3. Medication. I remember about 18 months ago my doctor was changing my antidepressant regimine and we tried something new. It didn't do squat for my depression but for the first time in several years, I could actually finish my sentences! It was wonderful, but it only lasted a month. This medication wasn't working in any other sense, so we tried another medication and while this one helps alleviate my depression, it sent me right back into brain fog. I miss being able to finish my sentences.
4. Stress. Yeah, maybe I've got a little stress in my life. I'm working my way through that at present. (See parts 1-10, below.)
5. Menopause. I'm not there yet but it is coming. I have a hard time imagining the brain fog worsening. That could be bad.
6. Nutritional Deficiencies. I have been struggling with recurrent nausea since December. It may be caused by my primary antidepressant, but in hopes that it wasn't, I started throwing out everything else, sequentially, to try to find the cause. I changed everything I ate in the morning (which, as a person who hates change, was almost traumatic. I like to be in my groove, which means I tend to eat the same thing for breakfast for years at a time. It was ugly, and I was still nauseous.) I changed the time of day I took my medication. I started taking one antidepressant with breakfast and the other before bed (in this house, we all have medical cocktails; it's just the way it is.) No improvement. So last month, my doctor added Zofran, which solved the nausea problem, but do I really want to take it forever? Every couple of days, I try to go without it and the results aren't pretty. Dang it.
But this also means I haven't been taking my vitamins since I tossed them in December, trying to find a better solution for my stomach. I really need to get back to them.
I was hoping as my stress decreased, which it really has in the last year, my nausea would follow suit. No such luck yet. This is annoying. But as we have come to realize, stress can reprogram your body on a biological level; the way back is not always possible or even if it is, it's not easy. So annoying.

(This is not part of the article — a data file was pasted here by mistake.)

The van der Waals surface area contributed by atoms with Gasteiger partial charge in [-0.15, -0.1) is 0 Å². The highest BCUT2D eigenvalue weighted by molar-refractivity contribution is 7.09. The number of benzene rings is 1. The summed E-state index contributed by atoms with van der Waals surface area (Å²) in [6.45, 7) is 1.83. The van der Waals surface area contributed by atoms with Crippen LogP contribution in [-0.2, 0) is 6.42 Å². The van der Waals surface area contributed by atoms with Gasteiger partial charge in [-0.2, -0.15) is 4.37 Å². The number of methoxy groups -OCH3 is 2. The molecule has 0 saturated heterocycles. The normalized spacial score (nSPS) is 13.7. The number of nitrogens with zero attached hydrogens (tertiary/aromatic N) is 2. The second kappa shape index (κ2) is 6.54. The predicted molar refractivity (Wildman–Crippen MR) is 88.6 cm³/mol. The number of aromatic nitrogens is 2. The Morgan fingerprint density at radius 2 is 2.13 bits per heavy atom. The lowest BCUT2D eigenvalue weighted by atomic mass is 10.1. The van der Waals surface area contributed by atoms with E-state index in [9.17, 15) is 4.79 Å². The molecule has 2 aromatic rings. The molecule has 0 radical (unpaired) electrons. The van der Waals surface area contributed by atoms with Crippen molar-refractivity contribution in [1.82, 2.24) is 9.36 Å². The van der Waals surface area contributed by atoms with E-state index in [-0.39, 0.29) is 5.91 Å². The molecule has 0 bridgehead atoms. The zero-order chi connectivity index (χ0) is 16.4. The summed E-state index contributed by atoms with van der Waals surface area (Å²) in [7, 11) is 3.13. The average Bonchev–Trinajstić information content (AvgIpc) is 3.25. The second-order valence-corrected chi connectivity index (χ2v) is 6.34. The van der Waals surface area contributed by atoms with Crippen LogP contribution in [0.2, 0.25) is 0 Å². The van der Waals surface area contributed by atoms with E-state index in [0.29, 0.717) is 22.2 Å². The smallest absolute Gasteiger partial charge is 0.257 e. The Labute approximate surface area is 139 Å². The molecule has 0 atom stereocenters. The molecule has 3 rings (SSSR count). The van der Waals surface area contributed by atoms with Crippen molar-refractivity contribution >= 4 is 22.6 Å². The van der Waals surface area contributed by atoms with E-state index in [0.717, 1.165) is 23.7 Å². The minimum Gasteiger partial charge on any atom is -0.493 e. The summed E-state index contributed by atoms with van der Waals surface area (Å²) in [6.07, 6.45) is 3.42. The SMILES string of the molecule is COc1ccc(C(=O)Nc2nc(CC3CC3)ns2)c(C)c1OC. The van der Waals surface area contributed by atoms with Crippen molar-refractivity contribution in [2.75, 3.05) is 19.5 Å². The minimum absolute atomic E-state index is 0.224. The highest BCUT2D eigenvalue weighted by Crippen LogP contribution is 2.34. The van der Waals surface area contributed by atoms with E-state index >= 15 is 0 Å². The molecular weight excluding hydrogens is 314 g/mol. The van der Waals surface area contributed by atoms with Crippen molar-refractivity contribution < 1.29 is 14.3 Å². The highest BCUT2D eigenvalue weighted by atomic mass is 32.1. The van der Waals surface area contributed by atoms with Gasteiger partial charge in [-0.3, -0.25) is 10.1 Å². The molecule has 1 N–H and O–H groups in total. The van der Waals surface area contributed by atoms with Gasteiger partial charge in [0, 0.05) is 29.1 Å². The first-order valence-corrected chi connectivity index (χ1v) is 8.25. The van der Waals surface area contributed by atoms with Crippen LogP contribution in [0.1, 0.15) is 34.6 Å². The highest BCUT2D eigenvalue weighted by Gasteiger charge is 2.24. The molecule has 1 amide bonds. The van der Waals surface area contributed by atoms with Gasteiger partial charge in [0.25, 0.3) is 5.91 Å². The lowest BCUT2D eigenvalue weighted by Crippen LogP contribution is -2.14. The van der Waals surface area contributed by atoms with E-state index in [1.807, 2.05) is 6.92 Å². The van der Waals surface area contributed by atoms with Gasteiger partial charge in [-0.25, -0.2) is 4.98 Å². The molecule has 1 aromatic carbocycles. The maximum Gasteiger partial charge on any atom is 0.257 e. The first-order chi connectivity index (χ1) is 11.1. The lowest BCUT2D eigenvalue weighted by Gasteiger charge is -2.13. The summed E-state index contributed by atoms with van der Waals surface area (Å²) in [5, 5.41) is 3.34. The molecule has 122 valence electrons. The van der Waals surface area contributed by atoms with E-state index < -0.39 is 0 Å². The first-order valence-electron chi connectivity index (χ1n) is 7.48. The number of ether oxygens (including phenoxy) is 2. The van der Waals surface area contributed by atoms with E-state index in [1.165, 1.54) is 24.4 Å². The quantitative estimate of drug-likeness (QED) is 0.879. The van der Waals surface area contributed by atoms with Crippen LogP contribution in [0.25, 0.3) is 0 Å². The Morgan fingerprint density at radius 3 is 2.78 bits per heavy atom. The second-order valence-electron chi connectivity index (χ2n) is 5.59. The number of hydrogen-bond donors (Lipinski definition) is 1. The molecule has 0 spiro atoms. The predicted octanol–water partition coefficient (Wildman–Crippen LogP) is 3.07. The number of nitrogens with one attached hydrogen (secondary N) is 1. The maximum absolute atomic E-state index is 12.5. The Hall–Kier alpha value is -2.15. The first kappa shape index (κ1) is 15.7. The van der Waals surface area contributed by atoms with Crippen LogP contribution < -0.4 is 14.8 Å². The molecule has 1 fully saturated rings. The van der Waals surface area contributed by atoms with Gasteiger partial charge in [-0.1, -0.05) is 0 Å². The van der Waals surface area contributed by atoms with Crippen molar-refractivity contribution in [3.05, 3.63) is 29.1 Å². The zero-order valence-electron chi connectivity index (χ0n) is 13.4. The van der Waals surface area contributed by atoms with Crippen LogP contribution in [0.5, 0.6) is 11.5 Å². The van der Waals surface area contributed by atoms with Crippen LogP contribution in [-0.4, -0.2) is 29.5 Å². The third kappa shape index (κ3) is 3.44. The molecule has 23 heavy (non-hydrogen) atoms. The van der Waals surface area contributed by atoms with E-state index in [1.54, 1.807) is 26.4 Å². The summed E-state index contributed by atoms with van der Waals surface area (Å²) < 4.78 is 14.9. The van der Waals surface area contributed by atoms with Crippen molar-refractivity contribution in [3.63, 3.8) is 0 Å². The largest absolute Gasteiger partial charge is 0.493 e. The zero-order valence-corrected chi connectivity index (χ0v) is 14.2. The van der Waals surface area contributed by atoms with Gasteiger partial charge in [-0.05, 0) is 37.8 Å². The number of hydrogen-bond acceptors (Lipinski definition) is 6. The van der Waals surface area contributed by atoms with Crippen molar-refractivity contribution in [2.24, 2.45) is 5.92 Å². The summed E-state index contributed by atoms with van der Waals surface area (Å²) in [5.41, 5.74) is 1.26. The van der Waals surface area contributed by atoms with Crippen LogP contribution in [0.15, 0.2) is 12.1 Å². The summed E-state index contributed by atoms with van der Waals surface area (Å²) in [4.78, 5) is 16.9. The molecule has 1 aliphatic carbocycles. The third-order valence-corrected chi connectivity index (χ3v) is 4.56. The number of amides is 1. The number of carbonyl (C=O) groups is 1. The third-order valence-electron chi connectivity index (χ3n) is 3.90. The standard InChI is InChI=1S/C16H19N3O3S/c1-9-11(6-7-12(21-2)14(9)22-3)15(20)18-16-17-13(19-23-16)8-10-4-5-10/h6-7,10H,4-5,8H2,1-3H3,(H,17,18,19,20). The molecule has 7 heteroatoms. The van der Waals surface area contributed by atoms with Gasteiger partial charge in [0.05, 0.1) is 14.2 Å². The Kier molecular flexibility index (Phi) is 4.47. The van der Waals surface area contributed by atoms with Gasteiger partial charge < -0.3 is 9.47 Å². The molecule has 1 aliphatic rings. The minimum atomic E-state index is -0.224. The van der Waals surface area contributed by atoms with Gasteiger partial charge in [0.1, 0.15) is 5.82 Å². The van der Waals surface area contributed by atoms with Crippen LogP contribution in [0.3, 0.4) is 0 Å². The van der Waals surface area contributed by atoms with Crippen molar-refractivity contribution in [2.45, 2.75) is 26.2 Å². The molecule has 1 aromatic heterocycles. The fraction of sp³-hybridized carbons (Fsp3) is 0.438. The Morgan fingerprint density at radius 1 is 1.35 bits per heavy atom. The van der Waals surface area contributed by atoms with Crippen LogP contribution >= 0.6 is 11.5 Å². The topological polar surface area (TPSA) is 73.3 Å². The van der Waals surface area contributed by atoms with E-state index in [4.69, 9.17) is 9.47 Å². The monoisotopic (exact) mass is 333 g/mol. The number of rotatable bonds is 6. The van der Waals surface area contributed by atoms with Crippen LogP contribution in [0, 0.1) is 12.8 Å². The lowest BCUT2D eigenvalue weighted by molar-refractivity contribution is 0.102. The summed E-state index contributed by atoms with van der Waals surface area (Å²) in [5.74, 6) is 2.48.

7. Bad diet. I am an indifferent cook. I was getting along okay until last summer, when I just gave up. My father-in-law was dying. My body's hormones got entirely out of whack which meant my body wouldn't stop bleeding so then my gynecologist gave me all kinds of progesterone which made me sicker but stopped the bleeding. Finally, now, almost a year later, my system is back to normal. But that's a long time to be out of the habit of cooking real meals for dinner. And it doesn't help to have one child who only eats 9 things (white tortilla chips, chicken corn taquitos from Whole Foods, turkey bacon, buttered toast, Libby's corned beef hash, motzarella cheese sticks, Wheat Thins brand crackers, Honey Nut Cheerios, and McDonald's French Fries. That's it; that's the whole list. Wait, I forgot the candy: Hot Tamales) so he has to have a meal cooked for him and my daughter is slightly better, and will share about 5 of the meals we eat, so half the time I have to cook something separate for her. Many nights, after that, I'm done. I have instant peach oatmeal and some sort of breakfast meat. My poor husband has become very fond of soups, so I keep a stash of them in the pantry.
So lots of fresh fruit and veges? Not really. Non-processed dinner foods? Not a lot of them. Possibilities for change? Maybe. I'd love to go back to cobb salads for dinner but they stopped making my favorite salad dressing. I really hate change.
Posted by Sarah Boyle Webber at 12:23 PM